There’s a bit of a common theme with the rest of these rankings. Sure, the Joe Thornton line is what we might consider “sheltered.” They play mostly against opponents’ bottom-six forwards and bottom-three defenders. They are mostly deployed away from the defensive zone. Yet, players can only take what coaches put in front of them, and Thornton and his line of misfit middle-sixers has taken those minutes and run with them. Led by Father Time himself, the trio has outskated opponents during this four-game stretch. Though they haven’t exactly lit the box score on fire, they’ve helped the team control play in no small part by limiting scoring chances against at a rate much more impressive than most of their mates.

3. Marcus Sorensen

TimeGames playedGoalsAssistsPoints5v5 Primary points/60Shots on goal5v5 adj. Corsi%5v5 adj. Scoring chance%

Oh, no. No, no, no. Not another no-point rankee! “Too bad,” I say. Too bad. Marcus Sorensen, his brother Kevin and their father Joe are making playthings of the opponents around them, helping the Sharks take the vast majority of shots and generate far more scoring chances than their counterparts across the red line. We know that this line’s success is driven mostly by dad, but the younger skaters — who are nearly an entire Joe Thornton career’s worth of years younger than their center — have played their part to a “T” during these last four games. Despite Sorensen’s lack of glittery points, he’s doing The Right Things (TM).

4. Kevin Labanc

TimeGames playedGoalsAssistsPoints5v5 Primary points/60Shots on goal5v5 adj. Corsi%5v5 adj. Scoring chance%

Sure, Labanc’s goal of this stretch came in garbage time against a coasting Calgary team. But his impact on the team’s chances of winning were nothing short of heroic. 61 percent of on-ice shots at 5-on-5! That’s fantastic. Otherworldly. If the rest of the team had matched that output regularly, they likely wouldn’t be staring into the gaping abyss of an eighth loss in nine games. Though Labanc was admittedly (and unusually) unhelpful on the man-advantage during this same stretch, his ability to push things in the right direction during the other 80 percent of the game lands him a deserved bit of praise during an otherwise gloomy run of play for the rest of the team.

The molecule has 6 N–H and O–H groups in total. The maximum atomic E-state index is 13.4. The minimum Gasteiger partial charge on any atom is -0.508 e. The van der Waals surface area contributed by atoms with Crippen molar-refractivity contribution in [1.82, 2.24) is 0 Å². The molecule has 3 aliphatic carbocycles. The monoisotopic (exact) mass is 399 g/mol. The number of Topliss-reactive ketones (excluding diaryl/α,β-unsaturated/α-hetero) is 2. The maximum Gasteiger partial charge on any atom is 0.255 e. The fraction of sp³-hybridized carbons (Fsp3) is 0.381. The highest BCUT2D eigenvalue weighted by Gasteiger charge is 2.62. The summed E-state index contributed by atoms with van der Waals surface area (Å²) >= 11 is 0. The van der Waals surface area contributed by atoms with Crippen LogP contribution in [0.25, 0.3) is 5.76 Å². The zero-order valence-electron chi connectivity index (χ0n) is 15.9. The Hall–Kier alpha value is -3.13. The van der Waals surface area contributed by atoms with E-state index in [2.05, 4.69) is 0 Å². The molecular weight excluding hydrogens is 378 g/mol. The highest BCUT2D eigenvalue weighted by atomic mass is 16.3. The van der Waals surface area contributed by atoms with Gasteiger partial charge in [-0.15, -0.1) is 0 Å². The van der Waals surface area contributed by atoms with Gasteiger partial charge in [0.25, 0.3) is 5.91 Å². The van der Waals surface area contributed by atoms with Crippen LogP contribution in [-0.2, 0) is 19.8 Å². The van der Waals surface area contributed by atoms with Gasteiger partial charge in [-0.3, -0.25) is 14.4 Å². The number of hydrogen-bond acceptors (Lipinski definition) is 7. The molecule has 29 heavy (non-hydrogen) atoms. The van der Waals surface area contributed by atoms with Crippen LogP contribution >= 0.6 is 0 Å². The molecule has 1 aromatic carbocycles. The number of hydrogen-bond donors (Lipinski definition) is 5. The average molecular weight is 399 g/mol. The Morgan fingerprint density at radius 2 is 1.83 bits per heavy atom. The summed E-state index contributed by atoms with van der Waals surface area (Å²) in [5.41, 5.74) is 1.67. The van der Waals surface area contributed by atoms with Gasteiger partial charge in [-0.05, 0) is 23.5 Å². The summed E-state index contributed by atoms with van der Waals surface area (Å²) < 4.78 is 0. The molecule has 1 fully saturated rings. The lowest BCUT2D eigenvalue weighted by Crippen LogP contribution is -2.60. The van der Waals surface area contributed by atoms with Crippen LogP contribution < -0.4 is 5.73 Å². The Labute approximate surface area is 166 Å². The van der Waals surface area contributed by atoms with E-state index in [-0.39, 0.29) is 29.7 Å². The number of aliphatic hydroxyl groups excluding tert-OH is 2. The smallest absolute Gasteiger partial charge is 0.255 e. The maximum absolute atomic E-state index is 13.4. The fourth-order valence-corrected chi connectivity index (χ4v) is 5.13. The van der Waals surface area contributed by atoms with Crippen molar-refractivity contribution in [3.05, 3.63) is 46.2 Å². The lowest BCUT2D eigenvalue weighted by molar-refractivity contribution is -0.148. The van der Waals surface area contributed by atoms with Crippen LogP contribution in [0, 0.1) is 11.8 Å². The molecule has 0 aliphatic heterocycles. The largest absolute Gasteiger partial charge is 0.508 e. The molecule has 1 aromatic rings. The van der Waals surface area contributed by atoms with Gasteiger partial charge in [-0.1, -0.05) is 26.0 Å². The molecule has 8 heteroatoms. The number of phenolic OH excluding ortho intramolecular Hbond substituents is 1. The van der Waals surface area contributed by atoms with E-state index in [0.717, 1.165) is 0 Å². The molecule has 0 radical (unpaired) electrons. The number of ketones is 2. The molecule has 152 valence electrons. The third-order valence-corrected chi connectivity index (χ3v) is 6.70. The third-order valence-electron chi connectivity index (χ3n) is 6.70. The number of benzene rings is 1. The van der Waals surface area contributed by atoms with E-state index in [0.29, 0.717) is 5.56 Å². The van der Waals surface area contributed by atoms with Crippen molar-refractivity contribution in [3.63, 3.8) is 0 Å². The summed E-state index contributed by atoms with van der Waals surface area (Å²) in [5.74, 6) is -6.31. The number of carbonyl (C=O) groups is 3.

5. Marc-Edouard Vlasic

TimeGames playedGoalsAssistsPoints5v5 Primary points/60Shots on goal5v5 adj. Corsi%5v5 adj. Scoring chance%

Mostly, we say “poo-poo” to raw point totals, often because they indicate nothing more than a nice run of good luck. This time around, they may just be a bit of a beacon. Marc-Edouard Vlasic, who has scored 5-on-5 points at the rate of a first-pairing defender for most of the Pete DeBoer era, has come crashing vividly back to earth this season. The slight uptick in scoring rate combined with his impressive performance limiting scoring chances — he’s been on the ice for the lowest rate of said chances among his blueline compatriots — maybe, just maybe signals a season-ending push of positive play in an otherwise forgetful year. A team for which suppressing scoring chances is going to be a crucial litmus test in front of badly struggling goalies needs all the help it can get. In that regard, Vlasic delivered this week as few around him did. For that, he earns deserved recognition.

Honorable Mentions

Lukas Radil, Joonas Donskoi, Tim Heed and Justin Braun: Aside from those listed above, these four helped the team generate the most impressive rate of scoring chances during 5-on-5 play. The bane of this team lately has been its inability to consistently mount dangerous attacks. That performance dip has led to loss after loss because not creating scoring chances makes it hard to score. These four are here because they have done more this week than most to create offense in the right places.